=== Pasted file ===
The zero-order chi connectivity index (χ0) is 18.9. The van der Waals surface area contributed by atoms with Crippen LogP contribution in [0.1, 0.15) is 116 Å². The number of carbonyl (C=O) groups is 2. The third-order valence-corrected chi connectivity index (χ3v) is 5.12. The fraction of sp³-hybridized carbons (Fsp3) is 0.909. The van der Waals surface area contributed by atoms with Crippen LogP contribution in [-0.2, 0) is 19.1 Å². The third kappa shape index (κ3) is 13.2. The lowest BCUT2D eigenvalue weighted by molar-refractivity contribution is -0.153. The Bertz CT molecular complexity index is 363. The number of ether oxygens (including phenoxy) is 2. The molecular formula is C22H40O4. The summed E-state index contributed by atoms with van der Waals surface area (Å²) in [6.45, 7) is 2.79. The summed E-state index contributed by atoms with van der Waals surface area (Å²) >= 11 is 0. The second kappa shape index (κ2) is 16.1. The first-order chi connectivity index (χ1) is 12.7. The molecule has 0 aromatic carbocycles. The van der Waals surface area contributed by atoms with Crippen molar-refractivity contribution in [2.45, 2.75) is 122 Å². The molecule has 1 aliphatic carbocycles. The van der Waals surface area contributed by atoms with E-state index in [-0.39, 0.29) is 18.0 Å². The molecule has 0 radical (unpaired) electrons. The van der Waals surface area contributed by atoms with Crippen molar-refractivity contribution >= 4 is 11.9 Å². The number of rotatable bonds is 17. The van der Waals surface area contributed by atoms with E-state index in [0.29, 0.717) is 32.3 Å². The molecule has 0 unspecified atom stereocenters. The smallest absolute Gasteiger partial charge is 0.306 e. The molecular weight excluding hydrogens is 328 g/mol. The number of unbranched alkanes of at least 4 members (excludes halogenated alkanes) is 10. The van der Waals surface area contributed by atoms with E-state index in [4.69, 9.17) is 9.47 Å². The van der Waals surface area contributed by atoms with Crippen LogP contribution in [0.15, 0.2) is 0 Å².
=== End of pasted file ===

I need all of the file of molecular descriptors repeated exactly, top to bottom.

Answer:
The zero-order chi connectivity index (χ0) is 18.9. The van der Waals surface area contributed by atoms with Crippen LogP contribution in [0.1, 0.15) is 116 Å². The number of carbonyl (C=O) groups is 2. The third-order valence-corrected chi connectivity index (χ3v) is 5.12. The fraction of sp³-hybridized carbons (Fsp3) is 0.909. The van der Waals surface area contributed by atoms with Crippen LogP contribution in [-0.2, 0) is 19.1 Å². The third kappa shape index (κ3) is 13.2. The lowest BCUT2D eigenvalue weighted by molar-refractivity contribution is -0.153. The Bertz CT molecular complexity index is 363. The number of ether oxygens (including phenoxy) is 2. The molecular formula is C22H40O4. The summed E-state index contributed by atoms with van der Waals surface area (Å²) in [6.45, 7) is 2.79. The summed E-state index contributed by atoms with van der Waals surface area (Å²) >= 11 is 0. The second kappa shape index (κ2) is 16.1. The first-order chi connectivity index (χ1) is 12.7. The molecule has 0 aromatic carbocycles. The van der Waals surface area contributed by atoms with Crippen molar-refractivity contribution in [2.45, 2.75) is 122 Å². The molecule has 1 aliphatic carbocycles. The van der Waals surface area contributed by atoms with E-state index in [-0.39, 0.29) is 18.0 Å². The molecule has 0 radical (unpaired) electrons. The van der Waals surface area contributed by atoms with Crippen molar-refractivity contribution >= 4 is 11.9 Å². The number of rotatable bonds is 17. The van der Waals surface area contributed by atoms with E-state index in [0.29, 0.717) is 32.3 Å². The molecule has 0 unspecified atom stereocenters. The smallest absolute Gasteiger partial charge is 0.306 e. The molecular weight excluding hydrogens is 328 g/mol. The number of unbranched alkanes of at least 4 members (excludes halogenated alkanes) is 10. The van der Waals surface area contributed by atoms with E-state index in [4.69, 9.17) is 9.47 Å². The van der Waals surface area contributed by atoms with Crippen LogP contribution in [0.15, 0.2) is 0 Å².